He conceals his animosity of Othello to plot vengeance, a brilliant, thought out scheme to exploit his master. Iago is egotistical as he creates jealousy in other characters to make them feel as he does. He is blinded by his ego, envy and anger, his main goal is for everyone to feel as he does, he thrives for others to be equally jealous. He aims to complete his goal through betrayal and manipulation of multiple characters, particularly Othello. No Fear Shakespeare: Othello written by John Crowther states, Iago’s motivations are notoriously murky...he claims to be motivated by different things: resentment that Othello passed him over for a promotion in favor of Michael Cassio; jealousy because he heard a rumor that Othello slept with Iago’s wife, Emilia; suspicion that Cassio slept with Emilia too.
Shakespearian plays, often noted for their great complexity, are fascinating in the way characters are portrayed. The play Othello, written by William Shakespeare can be interpreted by its characters and their actions. In this play, the character of Iago is the antagonist seeing that he often performs evil feats and is continually manipulative. This character is portrayed as sly and has no motive to back up his menacing actions, resulting in the ultimate demise of all the main characters. The character of Iago in the play is often manipulative and sly in order to seek his revenge against Othello, but does so in a grotesque and unethical manner leading Othello on his own parallel path.
Manipulation is viewed in a negative light in society, but if used correctly, such as advertisement, can be quite effective. Despite the fact that Iago is considered to be Othello’s right-hand man, he uses conniving and manipulation to get revenge, shaping every odd occurrence and event to his own cowardly schemes. Iago gets inside of Othello’s mind and uses his jealousy and persecution as the Moor against him. He controls Rodrigo and ultimately destroys his reputation as well as influences Cassio when he is depressed. Iago figures out ways to manipulate multiple characters in Shakespeare’s play Othello using their faults - jealousy, control, and pride – to obtain his wants and desires.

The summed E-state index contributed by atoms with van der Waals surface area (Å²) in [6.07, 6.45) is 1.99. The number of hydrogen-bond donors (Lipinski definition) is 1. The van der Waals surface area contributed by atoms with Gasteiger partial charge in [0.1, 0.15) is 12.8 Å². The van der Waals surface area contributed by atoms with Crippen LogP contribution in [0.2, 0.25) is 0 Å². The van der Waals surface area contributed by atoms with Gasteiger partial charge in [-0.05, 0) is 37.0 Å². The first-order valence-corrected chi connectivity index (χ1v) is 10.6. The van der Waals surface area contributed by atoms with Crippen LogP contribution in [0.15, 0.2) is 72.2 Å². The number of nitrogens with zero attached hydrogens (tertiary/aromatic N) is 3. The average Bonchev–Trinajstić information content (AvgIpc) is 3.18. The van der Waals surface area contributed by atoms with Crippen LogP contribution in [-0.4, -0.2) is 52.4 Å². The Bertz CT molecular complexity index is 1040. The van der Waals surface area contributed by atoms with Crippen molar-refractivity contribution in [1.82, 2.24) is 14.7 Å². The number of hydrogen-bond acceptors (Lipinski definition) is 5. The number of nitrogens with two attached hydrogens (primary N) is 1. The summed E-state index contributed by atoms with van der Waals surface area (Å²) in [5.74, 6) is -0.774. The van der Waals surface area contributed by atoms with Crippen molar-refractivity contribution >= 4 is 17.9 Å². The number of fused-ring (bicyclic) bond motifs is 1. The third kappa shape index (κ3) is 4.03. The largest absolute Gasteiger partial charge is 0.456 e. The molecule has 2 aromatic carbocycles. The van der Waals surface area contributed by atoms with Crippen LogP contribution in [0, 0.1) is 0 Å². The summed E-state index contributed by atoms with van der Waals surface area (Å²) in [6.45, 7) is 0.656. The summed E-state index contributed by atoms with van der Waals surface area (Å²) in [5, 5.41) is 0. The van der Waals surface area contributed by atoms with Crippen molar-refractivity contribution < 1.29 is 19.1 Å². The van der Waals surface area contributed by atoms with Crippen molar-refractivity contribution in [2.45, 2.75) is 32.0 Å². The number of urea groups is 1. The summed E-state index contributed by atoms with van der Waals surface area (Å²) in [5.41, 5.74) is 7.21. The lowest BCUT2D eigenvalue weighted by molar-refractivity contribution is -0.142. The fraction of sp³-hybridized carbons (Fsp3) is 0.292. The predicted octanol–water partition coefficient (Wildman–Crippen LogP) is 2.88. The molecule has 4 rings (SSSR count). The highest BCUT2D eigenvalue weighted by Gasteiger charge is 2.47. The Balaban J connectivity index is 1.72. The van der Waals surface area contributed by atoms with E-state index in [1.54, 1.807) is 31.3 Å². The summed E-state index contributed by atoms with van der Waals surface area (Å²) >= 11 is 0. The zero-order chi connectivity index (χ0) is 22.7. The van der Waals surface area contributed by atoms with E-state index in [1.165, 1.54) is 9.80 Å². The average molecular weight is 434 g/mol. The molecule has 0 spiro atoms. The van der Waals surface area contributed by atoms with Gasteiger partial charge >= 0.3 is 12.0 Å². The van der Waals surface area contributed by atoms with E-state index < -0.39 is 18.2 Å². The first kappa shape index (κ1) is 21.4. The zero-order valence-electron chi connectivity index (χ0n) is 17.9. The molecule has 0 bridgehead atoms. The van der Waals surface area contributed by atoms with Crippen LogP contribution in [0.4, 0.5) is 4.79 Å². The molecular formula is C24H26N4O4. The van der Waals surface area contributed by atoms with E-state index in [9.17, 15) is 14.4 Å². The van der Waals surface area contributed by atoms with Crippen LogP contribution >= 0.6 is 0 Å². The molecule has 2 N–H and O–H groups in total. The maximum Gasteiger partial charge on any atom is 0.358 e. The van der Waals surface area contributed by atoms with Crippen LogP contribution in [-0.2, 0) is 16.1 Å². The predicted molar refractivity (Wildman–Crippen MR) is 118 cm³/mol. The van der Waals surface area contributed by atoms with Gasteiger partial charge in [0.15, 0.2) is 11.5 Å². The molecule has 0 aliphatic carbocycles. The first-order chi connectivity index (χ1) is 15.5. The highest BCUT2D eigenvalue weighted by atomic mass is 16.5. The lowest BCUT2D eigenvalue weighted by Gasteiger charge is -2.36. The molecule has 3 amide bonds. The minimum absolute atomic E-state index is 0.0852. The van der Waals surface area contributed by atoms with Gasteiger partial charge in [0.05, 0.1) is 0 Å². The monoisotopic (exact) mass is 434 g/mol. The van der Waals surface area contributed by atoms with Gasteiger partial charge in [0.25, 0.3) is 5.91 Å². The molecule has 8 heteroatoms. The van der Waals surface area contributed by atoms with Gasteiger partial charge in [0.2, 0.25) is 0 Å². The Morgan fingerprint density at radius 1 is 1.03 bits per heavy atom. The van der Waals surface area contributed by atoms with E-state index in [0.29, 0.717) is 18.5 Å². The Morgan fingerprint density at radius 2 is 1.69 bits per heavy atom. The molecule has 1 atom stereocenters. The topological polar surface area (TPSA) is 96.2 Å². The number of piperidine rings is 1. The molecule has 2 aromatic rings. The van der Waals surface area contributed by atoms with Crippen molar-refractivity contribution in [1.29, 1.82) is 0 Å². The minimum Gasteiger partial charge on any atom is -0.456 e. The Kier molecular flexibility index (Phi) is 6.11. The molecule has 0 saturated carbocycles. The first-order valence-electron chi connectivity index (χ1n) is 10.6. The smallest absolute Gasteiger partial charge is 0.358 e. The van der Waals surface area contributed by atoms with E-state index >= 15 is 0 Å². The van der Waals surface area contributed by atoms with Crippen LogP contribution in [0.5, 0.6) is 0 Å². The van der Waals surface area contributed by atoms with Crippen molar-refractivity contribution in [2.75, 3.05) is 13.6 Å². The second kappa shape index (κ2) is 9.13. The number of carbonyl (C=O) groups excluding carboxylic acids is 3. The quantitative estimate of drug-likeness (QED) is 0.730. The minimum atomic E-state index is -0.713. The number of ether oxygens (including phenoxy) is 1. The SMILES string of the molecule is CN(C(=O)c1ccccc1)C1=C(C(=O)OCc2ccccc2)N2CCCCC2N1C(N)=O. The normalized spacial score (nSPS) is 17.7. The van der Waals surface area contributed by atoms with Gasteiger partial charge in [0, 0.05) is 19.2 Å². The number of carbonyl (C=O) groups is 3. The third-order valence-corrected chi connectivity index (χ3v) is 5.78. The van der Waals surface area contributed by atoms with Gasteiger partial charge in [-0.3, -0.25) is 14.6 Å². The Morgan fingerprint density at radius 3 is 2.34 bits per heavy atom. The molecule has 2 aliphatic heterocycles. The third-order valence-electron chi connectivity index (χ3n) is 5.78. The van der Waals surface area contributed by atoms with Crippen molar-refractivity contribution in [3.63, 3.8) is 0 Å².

Ultimately, actions speak louder than words. Iago is evil in his actions towards Othello, but between the two, Othello is the most evil for reacting to lies in the most violent of ways. The evil in Iago becomes visible from the very beginning of the play. He explains at the beginning how he was passed over for the position of lieutenant by Othello, who gave the position to Cassio. This gives Iago cause for not only hating Othello but Cassio as well.
The destructiveness of the monster is self-created and “feeds on” Othello’s heart. Simultaneously, Othello feels guilty for being jealous of Cassio (without a concrete reason) and that shame that builds up in Othello will eventually be unleashed in the form of anger. Without having to doing much Iago, must wait as the insatiab... ... middle of paper ... ... does with the handkerchief. Good in Othello is defined as forgiving, innocent, unsuspecting and honest, while evil is defined as deceitful, manipulating, cunning and dishonest. Iago is the epitome of evil.
Her influence over her husband reveals his weaknesses and the weaknesses of men. Iago on the other hand is consumed with envy and seeks revenge over Othello. His consistent deceit and ease of manipulation allows us to see his amoral nature. Shakespeare allows the audience a connection to Iago, one finds themselves intrigued by his evil actions. Pointing to the evil we all have within us Shakespeare allows his audience to live through Iago.
The world is a scandalous place filled with egocentric people to who will often make choices based on personal pleasure and beneficial needs. In William Shakespeare’s play Othello, when not chosen for the higher titled position, the villain seeks revenge and manipulates others in scandalous acts to take over. Through characterization of the three main characters, Othello, Desdemona, and Iago, we realize that, lacking trust leads to a self-disrupting nature filled with betrayal, death, and suicide. Iago’s characterization was best described as one who is able to brainwash the ignorant and manipulate people to his advantage. He has the capability of picking up the grain of the truth and then twisting it.
Some of his hate is fueled by jealousy and revenge. The ironic part is that he is known as "honest Iago". Every act contains an evil plot set up by Iago. They all play into his grand scheme. In the very beginning of Act I Iago displays his hatred for Othello.
Specifically, the play begins in the midst of Iago’s jealous behavior towards Cassio. Lago’s twisted actions refer to the source of jealousy, indicating that he takes revenge on the people around him and is the least discontent with the lives he damages. As the play progresses, both the tragic hero and Iago’s jealous behavior develops. Othello’s Moorish values make him obscure in comparison to other Venetians suggests that the reason for his jealousy is unreasonable. Notably, Shakespeare exhibits that jealousy is unreasonable throughout the play as a result of the tragic hero’s fatal flaw, an issue that is psychological.
One of Macbeth’s greatest tricks is his power of deception, which he shockingly uses to betray his friends, colleagues, and even his king. This is evident at nearly the start of the play as Macbeth speaks with Banquo, stating “So foul and fair a day I have not seen” (I. iii. 39). This deception is provided early in the play to provide a perspective on how murkily the lines are drawn between good and evil in Macbeth’s world. This deception is evident soon after when Banquo is concerned about the witches trying “to win us harm.